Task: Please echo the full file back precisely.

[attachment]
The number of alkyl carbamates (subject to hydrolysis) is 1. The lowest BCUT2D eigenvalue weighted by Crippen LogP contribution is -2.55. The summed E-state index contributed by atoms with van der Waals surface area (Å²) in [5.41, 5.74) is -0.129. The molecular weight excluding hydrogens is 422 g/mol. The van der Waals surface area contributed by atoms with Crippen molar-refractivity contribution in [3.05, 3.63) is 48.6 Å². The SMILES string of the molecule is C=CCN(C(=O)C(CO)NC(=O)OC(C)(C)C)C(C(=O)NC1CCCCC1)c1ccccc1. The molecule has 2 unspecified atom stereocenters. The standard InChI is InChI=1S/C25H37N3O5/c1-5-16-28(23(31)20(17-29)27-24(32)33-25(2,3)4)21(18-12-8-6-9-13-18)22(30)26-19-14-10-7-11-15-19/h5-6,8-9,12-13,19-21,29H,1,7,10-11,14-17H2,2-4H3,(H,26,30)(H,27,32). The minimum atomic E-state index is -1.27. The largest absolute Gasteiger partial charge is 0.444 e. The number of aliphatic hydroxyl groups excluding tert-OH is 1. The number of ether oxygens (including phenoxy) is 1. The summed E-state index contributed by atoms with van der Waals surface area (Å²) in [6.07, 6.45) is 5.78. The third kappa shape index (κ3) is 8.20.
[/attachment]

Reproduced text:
The number of alkyl carbamates (subject to hydrolysis) is 1. The lowest BCUT2D eigenvalue weighted by Crippen LogP contribution is -2.55. The summed E-state index contributed by atoms with van der Waals surface area (Å²) in [5.41, 5.74) is -0.129. The molecular weight excluding hydrogens is 422 g/mol. The van der Waals surface area contributed by atoms with Crippen molar-refractivity contribution in [3.05, 3.63) is 48.6 Å². The SMILES string of the molecule is C=CCN(C(=O)C(CO)NC(=O)OC(C)(C)C)C(C(=O)NC1CCCCC1)c1ccccc1. The molecule has 2 unspecified atom stereocenters. The standard InChI is InChI=1S/C25H37N3O5/c1-5-16-28(23(31)20(17-29)27-24(32)33-25(2,3)4)21(18-12-8-6-9-13-18)22(30)26-19-14-10-7-11-15-19/h5-6,8-9,12-13,19-21,29H,1,7,10-11,14-17H2,2-4H3,(H,26,30)(H,27,32). The minimum atomic E-state index is -1.27. The largest absolute Gasteiger partial charge is 0.444 e. The number of aliphatic hydroxyl groups excluding tert-OH is 1. The number of ether oxygens (including phenoxy) is 1. The summed E-state index contributed by atoms with van der Waals surface area (Å²) in [6.07, 6.45) is 5.78. The third kappa shape index (κ3) is 8.20.